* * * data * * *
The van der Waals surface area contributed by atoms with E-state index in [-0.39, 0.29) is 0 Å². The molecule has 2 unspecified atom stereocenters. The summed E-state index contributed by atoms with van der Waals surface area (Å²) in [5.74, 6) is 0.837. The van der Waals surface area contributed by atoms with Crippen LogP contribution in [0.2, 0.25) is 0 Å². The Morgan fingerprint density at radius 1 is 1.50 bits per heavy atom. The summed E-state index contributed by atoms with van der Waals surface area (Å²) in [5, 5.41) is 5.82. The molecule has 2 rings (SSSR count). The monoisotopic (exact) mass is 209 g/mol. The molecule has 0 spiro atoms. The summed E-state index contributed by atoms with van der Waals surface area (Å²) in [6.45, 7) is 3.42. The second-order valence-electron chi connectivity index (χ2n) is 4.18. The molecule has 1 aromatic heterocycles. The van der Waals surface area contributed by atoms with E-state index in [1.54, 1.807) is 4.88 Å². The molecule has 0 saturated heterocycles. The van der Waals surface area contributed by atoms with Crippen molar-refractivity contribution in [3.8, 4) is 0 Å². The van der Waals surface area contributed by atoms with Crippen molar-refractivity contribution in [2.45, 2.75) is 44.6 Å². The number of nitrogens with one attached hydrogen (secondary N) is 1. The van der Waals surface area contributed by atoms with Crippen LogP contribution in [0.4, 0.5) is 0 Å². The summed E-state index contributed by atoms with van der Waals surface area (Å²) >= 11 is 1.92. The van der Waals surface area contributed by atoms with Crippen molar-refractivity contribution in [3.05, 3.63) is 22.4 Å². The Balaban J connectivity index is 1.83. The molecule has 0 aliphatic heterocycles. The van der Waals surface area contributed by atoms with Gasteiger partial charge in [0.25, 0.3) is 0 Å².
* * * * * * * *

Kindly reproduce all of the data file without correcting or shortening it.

The van der Waals surface area contributed by atoms with E-state index in [-0.39, 0.29) is 0 Å². The molecule has 2 unspecified atom stereocenters. The summed E-state index contributed by atoms with van der Waals surface area (Å²) in [5.74, 6) is 0.837. The van der Waals surface area contributed by atoms with Crippen LogP contribution in [0.2, 0.25) is 0 Å². The Morgan fingerprint density at radius 1 is 1.50 bits per heavy atom. The summed E-state index contributed by atoms with van der Waals surface area (Å²) in [5, 5.41) is 5.82. The molecule has 2 rings (SSSR count). The monoisotopic (exact) mass is 209 g/mol. The molecule has 0 spiro atoms. The summed E-state index contributed by atoms with van der Waals surface area (Å²) in [6.45, 7) is 3.42. The second-order valence-electron chi connectivity index (χ2n) is 4.18. The molecule has 1 aromatic heterocycles. The van der Waals surface area contributed by atoms with E-state index in [1.54, 1.807) is 4.88 Å². The molecule has 0 saturated heterocycles. The van der Waals surface area contributed by atoms with Crippen molar-refractivity contribution in [3.8, 4) is 0 Å². The van der Waals surface area contributed by atoms with Crippen molar-refractivity contribution in [2.45, 2.75) is 44.6 Å². The number of nitrogens with one attached hydrogen (secondary N) is 1. The van der Waals surface area contributed by atoms with Crippen LogP contribution in [0.4, 0.5) is 0 Å². The summed E-state index contributed by atoms with van der Waals surface area (Å²) >= 11 is 1.92. The van der Waals surface area contributed by atoms with Crippen molar-refractivity contribution in [3.05, 3.63) is 22.4 Å². The Balaban J connectivity index is 1.83. The molecule has 0 aliphatic heterocycles. The van der Waals surface area contributed by atoms with Gasteiger partial charge in [0.25, 0.3) is 0 Å².